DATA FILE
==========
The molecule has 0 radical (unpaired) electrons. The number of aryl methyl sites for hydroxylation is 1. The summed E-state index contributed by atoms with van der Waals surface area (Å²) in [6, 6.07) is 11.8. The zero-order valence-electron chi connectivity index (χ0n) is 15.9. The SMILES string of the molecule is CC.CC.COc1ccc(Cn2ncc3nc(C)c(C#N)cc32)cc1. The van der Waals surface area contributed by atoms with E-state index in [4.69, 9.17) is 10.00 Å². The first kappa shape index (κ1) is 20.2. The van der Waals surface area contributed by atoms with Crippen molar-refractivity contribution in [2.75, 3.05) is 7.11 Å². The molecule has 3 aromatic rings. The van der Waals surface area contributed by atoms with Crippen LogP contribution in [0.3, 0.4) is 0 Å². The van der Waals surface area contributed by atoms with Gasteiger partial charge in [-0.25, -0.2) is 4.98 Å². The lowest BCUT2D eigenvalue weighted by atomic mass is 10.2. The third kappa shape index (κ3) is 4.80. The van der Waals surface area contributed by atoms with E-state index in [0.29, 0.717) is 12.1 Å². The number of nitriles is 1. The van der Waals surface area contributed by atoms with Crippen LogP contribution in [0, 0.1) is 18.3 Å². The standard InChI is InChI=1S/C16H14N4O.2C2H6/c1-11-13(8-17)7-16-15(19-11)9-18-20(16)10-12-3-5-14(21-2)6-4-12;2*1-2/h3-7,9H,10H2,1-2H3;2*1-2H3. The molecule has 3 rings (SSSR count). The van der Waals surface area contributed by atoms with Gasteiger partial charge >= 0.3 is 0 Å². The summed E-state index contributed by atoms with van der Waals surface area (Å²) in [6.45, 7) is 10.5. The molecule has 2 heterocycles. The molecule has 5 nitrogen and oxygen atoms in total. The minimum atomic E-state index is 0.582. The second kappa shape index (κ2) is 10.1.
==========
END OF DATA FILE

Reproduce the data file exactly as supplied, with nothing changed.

The molecule has 0 radical (unpaired) electrons. The number of aryl methyl sites for hydroxylation is 1. The summed E-state index contributed by atoms with van der Waals surface area (Å²) in [6, 6.07) is 11.8. The zero-order valence-electron chi connectivity index (χ0n) is 15.9. The SMILES string of the molecule is CC.CC.COc1ccc(Cn2ncc3nc(C)c(C#N)cc32)cc1. The van der Waals surface area contributed by atoms with E-state index in [4.69, 9.17) is 10.00 Å². The first kappa shape index (κ1) is 20.2. The van der Waals surface area contributed by atoms with Crippen molar-refractivity contribution in [2.75, 3.05) is 7.11 Å². The molecule has 3 aromatic rings. The van der Waals surface area contributed by atoms with Crippen LogP contribution in [0.3, 0.4) is 0 Å². The van der Waals surface area contributed by atoms with Gasteiger partial charge in [-0.25, -0.2) is 4.98 Å². The lowest BCUT2D eigenvalue weighted by atomic mass is 10.2. The third kappa shape index (κ3) is 4.80. The van der Waals surface area contributed by atoms with E-state index in [0.29, 0.717) is 12.1 Å². The number of nitriles is 1. The van der Waals surface area contributed by atoms with Crippen LogP contribution in [0, 0.1) is 18.3 Å². The standard InChI is InChI=1S/C16H14N4O.2C2H6/c1-11-13(8-17)7-16-15(19-11)9-18-20(16)10-12-3-5-14(21-2)6-4-12;2*1-2/h3-7,9H,10H2,1-2H3;2*1-2H3. The molecule has 3 rings (SSSR count). The van der Waals surface area contributed by atoms with Gasteiger partial charge >= 0.3 is 0 Å². The summed E-state index contributed by atoms with van der Waals surface area (Å²) in [6.45, 7) is 10.5. The molecule has 2 heterocycles. The molecule has 5 nitrogen and oxygen atoms in total. The minimum atomic E-state index is 0.582. The second kappa shape index (κ2) is 10.1.